Objective: To examine impact of cesarean delivery in first pregnancy on neonatal mortality and morbidity in second pregnancy.
Study design: Retrospective cohort study using 1995-2002 US birth registration data. Neonatal mortality and morbidity in second pregnancy of cesarean deliveries in the first pregnancy were compared with vaginal deliveries in the first pregnancy.
Results: A total of 9,643,175 singleton second births were eligible in the analysis after excluding those with unknown delivery method (1,801,339 with a previous cesarean delivery and 7,841,836 with a previous vaginal delivery). Compared with vaginal delivery group, infants born to mothers with a previous cesarean delivery had increased risks of assisted ventilation (OR=1.47, 95% CI 1.46, 1.49), low Apgar's score (OR=1.14, 95% CI 1.12, 1.17), seizure (OR=1.36, 95% CI 1.27, 1.45), fetal distress (OR=1.46, 95% CI 1.44, 1.47), and asphyxia-related neonatal death (OR=1.40, 95% CI 1.29, 1.52). The association between mode of delivery in first pregnancy and neonatal outcomes in second pregnancy remained the same after excluding women with chronic health problems or adverse birth history and adjusting for potential confounding factors.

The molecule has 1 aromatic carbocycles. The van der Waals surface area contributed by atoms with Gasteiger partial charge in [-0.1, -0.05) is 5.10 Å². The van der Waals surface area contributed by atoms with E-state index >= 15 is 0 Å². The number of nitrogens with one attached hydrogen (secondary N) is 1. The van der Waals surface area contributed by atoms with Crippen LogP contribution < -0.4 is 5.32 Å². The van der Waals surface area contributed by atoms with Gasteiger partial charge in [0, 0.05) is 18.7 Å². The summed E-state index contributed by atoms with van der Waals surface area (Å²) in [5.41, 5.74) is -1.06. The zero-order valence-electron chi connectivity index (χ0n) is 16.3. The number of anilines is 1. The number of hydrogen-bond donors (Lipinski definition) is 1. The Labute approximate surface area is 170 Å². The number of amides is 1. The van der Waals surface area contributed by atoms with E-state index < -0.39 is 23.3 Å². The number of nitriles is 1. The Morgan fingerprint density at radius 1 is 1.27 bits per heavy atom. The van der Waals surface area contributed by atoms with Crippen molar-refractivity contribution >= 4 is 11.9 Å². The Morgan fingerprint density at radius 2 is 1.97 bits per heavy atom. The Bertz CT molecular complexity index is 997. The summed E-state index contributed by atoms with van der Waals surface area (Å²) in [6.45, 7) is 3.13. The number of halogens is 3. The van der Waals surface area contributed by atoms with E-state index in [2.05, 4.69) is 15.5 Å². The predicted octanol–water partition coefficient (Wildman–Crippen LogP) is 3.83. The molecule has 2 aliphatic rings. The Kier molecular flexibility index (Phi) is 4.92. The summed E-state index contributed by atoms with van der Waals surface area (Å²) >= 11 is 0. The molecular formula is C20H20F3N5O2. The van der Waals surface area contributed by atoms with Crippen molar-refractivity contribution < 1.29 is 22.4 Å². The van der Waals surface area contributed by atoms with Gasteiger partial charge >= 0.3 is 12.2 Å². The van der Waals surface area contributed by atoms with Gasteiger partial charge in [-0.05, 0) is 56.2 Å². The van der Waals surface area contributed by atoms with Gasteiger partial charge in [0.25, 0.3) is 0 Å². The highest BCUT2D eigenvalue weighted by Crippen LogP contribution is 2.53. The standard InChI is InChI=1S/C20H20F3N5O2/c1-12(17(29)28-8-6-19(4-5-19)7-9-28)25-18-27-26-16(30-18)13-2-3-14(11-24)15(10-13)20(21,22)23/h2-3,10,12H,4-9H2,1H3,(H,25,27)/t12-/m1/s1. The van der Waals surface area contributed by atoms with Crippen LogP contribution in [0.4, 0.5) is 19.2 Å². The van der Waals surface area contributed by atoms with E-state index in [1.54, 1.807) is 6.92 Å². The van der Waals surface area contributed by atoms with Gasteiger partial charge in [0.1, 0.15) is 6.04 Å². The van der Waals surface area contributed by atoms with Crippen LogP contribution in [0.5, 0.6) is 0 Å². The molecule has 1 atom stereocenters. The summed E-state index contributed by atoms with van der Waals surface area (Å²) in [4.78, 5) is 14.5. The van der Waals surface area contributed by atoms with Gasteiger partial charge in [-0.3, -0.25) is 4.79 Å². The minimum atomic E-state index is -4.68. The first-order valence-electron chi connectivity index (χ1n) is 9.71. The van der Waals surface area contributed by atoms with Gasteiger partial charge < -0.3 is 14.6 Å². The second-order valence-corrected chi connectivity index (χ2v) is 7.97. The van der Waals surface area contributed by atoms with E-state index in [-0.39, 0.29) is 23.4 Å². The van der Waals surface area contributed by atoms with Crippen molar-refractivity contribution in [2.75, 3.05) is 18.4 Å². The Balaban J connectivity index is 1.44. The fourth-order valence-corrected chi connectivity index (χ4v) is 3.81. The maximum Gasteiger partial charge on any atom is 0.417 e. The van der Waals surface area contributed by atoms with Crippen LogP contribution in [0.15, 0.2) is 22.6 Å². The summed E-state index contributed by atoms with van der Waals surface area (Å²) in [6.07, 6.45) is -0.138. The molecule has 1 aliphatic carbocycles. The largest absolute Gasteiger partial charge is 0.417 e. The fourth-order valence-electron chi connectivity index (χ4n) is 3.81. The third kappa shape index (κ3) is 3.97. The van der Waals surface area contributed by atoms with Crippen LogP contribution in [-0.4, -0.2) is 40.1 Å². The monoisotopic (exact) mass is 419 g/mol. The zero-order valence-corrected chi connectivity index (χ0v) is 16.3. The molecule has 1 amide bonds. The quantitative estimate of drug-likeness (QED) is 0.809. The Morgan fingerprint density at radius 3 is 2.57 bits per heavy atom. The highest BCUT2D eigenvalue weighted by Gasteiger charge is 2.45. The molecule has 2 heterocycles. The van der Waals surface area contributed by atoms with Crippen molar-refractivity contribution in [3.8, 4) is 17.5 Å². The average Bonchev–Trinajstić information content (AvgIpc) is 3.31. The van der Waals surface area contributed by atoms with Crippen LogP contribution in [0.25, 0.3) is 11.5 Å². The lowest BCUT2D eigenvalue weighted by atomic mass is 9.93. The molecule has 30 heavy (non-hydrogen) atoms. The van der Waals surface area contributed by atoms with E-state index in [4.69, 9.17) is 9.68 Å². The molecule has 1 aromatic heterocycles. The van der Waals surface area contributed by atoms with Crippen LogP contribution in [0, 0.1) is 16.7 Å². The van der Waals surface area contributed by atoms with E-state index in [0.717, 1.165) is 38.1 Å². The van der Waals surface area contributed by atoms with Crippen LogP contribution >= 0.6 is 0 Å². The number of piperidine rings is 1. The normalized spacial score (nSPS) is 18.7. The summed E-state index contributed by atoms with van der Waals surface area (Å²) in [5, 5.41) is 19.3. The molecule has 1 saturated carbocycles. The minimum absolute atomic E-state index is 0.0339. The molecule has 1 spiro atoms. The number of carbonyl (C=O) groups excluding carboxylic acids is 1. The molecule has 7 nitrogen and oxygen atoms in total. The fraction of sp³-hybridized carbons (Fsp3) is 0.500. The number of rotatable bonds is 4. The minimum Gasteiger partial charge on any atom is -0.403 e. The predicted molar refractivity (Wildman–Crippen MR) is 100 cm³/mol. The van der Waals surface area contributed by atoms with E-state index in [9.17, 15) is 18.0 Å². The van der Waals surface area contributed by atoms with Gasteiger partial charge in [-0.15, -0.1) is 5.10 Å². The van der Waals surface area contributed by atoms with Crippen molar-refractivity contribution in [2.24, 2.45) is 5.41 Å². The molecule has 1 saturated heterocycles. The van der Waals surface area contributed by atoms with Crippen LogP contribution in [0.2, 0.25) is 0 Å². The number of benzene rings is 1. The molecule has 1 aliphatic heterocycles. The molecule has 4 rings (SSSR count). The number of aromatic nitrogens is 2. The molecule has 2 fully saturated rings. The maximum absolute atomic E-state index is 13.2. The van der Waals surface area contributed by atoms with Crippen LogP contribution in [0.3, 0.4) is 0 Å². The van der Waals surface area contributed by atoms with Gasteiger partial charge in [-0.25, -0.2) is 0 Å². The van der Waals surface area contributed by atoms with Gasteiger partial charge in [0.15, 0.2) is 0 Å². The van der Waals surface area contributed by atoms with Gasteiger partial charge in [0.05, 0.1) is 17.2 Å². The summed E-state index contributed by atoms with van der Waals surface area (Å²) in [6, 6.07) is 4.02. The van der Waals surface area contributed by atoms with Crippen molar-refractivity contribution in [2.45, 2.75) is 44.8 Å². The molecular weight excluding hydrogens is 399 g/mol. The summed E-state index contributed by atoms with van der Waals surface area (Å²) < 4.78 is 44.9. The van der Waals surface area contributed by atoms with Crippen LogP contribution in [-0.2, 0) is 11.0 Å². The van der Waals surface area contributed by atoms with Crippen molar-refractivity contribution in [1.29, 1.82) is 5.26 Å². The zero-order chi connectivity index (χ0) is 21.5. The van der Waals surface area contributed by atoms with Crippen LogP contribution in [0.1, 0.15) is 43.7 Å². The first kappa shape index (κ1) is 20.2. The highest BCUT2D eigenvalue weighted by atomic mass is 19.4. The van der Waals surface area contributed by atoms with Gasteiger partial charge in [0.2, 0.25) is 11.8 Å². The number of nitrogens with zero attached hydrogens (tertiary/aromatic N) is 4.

Conclusion(s): Cesarean delivery in first pregnancy is associated with increased risks of neonatal morbidity and mortality in second pregnancy.
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